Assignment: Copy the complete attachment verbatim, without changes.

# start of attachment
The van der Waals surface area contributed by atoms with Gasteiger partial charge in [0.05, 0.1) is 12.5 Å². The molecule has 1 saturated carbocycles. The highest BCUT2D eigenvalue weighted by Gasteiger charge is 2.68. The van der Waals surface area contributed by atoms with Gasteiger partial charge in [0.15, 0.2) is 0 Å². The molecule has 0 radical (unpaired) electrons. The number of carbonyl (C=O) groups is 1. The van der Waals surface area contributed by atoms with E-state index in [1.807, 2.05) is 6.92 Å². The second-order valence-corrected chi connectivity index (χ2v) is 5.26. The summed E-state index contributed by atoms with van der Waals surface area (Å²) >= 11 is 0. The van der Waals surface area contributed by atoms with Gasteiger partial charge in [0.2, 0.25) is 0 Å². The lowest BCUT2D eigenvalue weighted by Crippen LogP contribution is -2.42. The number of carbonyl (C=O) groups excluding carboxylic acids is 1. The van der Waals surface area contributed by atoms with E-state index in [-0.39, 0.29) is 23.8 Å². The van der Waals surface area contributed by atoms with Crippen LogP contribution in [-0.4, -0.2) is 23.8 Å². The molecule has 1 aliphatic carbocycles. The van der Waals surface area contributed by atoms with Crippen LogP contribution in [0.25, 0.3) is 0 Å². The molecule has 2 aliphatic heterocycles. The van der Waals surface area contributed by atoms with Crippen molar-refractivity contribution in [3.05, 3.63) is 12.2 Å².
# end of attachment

The van der Waals surface area contributed by atoms with Gasteiger partial charge in [0.05, 0.1) is 12.5 Å². The molecule has 1 saturated carbocycles. The highest BCUT2D eigenvalue weighted by Gasteiger charge is 2.68. The van der Waals surface area contributed by atoms with Gasteiger partial charge in [0.15, 0.2) is 0 Å². The molecule has 0 radical (unpaired) electrons. The number of carbonyl (C=O) groups is 1. The van der Waals surface area contributed by atoms with E-state index in [1.807, 2.05) is 6.92 Å². The second-order valence-corrected chi connectivity index (χ2v) is 5.26. The summed E-state index contributed by atoms with van der Waals surface area (Å²) >= 11 is 0. The van der Waals surface area contributed by atoms with Gasteiger partial charge in [0.2, 0.25) is 0 Å². The lowest BCUT2D eigenvalue weighted by Crippen LogP contribution is -2.42. The number of carbonyl (C=O) groups excluding carboxylic acids is 1. The van der Waals surface area contributed by atoms with E-state index in [-0.39, 0.29) is 23.8 Å². The van der Waals surface area contributed by atoms with Crippen LogP contribution in [-0.4, -0.2) is 23.8 Å². The molecule has 1 aliphatic carbocycles. The van der Waals surface area contributed by atoms with Crippen LogP contribution in [0.25, 0.3) is 0 Å². The molecule has 2 aliphatic heterocycles. The van der Waals surface area contributed by atoms with Crippen molar-refractivity contribution in [3.05, 3.63) is 12.2 Å².